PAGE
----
Forsyth’s youngest students develop very special relationships with the animals that live in the Early Childhood Science classroom on the third floor of Fillmore House. The children love to watch Dolphy, the green sunfish, and observe Verde, the leopard gecko, resting under the arch-shaped log. More recently, our two resident toads have taken center stage. All eyes are on Biggy and Little when they hop, swim, or eat mealworms using their quick, flashing tongues. It becomes routine to visit the animals, including beautiful beetles and red wiggler worms, at the beginning of each class. And when it is time to feed the fish some crickets, our students love to sing the “Gratitude Song” to honor the creatures who are about to enter the food chain.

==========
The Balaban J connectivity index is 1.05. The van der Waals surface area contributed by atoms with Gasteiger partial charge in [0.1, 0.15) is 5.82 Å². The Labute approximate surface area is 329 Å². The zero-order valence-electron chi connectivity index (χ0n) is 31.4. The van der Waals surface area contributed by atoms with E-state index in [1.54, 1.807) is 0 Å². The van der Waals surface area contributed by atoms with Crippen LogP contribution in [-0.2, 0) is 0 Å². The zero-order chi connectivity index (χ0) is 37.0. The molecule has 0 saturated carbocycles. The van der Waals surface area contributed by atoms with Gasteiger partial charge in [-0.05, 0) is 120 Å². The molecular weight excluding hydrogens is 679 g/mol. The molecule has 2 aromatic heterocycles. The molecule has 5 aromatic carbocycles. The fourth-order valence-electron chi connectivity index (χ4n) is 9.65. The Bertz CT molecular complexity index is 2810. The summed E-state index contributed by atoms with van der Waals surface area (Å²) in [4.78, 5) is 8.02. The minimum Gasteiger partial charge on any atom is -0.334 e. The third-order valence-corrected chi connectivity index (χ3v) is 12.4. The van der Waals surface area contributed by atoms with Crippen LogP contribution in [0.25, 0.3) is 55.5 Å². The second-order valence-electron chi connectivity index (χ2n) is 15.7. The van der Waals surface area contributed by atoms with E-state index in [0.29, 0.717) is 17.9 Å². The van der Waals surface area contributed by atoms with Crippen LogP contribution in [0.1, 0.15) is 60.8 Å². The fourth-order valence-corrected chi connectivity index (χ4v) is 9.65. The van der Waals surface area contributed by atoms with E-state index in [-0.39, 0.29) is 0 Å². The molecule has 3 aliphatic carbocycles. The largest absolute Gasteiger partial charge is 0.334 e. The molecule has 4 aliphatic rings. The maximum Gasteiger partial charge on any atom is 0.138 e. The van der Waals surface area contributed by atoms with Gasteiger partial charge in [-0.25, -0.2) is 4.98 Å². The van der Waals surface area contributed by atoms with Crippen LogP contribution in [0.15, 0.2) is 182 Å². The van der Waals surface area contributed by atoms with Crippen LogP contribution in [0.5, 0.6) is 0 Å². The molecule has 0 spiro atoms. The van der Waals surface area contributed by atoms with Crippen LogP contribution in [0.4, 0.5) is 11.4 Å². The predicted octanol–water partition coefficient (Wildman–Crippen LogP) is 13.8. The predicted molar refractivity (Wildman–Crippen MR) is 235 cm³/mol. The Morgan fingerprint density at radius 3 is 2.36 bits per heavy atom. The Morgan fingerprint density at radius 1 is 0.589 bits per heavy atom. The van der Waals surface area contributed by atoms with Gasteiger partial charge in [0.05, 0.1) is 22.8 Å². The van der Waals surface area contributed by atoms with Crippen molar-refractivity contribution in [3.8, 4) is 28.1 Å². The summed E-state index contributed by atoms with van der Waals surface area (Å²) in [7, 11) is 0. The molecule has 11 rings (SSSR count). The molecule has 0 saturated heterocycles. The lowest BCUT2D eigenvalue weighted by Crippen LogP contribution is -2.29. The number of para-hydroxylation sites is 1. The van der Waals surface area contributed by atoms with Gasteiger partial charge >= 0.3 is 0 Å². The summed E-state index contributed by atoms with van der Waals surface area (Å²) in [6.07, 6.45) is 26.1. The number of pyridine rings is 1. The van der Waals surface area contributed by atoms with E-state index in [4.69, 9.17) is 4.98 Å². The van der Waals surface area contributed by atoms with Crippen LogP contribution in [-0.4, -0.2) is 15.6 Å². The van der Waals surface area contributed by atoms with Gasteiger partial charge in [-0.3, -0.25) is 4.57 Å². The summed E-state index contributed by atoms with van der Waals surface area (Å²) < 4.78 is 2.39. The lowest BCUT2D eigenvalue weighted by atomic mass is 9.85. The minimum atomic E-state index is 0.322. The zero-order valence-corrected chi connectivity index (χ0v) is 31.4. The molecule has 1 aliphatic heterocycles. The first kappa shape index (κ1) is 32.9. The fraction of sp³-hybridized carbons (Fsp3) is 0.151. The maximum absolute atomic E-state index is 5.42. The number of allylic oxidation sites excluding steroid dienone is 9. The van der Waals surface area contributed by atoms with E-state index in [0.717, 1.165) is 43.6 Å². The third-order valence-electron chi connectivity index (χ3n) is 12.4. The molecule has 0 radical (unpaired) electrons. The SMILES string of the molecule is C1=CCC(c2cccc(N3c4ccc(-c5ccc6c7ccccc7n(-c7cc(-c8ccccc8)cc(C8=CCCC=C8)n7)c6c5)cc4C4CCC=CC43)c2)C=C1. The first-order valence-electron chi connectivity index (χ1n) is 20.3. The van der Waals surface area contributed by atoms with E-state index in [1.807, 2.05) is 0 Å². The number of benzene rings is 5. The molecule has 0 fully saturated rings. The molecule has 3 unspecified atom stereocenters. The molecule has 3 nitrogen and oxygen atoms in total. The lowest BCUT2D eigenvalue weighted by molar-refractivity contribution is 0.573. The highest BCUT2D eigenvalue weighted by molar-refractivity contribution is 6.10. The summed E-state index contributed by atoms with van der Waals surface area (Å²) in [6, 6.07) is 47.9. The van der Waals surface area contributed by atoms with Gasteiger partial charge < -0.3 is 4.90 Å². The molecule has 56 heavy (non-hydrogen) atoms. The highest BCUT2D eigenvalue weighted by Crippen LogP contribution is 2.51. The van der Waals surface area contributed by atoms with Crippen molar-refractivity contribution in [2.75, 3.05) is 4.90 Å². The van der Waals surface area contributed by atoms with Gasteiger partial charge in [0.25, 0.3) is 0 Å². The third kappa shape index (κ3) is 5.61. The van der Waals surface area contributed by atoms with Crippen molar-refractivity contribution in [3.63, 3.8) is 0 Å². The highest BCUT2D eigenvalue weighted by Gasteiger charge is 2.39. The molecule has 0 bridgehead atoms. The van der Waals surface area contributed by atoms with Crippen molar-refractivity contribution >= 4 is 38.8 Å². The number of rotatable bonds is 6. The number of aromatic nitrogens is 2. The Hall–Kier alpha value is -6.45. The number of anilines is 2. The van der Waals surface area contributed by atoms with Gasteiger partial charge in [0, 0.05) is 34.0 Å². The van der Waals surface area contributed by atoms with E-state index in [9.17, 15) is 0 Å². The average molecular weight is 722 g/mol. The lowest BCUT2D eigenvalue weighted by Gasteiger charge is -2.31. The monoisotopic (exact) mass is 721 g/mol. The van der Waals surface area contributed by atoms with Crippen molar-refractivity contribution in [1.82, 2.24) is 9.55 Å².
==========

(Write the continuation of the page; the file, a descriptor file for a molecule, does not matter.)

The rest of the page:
Young people getting to know the animals that share our planet is important for a variety of reasons. Children are curious and want to know more about the Earth and its living things—they want to connect to the natural world and figure out how they fit in. Eventually, they begin to understand ecological concepts like the food chain and survival. Joyful experiences with other living things can help break down barriers and misconceptions that may have been internalized over time. Learning that other creatures are valuable in the circle of life helps relieve fears and dispel myths. Through science activities, games, and songs, children learn important information about animals—like that bats eat bugs and toads don’t give you warts! The opportunity to serve as a respectful and responsible caregiver helps them to develop compassion and realize they can make a positive difference. Outdoor exploration in natural habitats encourages the development of observation skills and the excitement of discovery. At Forsyth, we strive to foster an appreciation for biodiversity in these youngest students to fill them with awe and inspire a sense of wonder.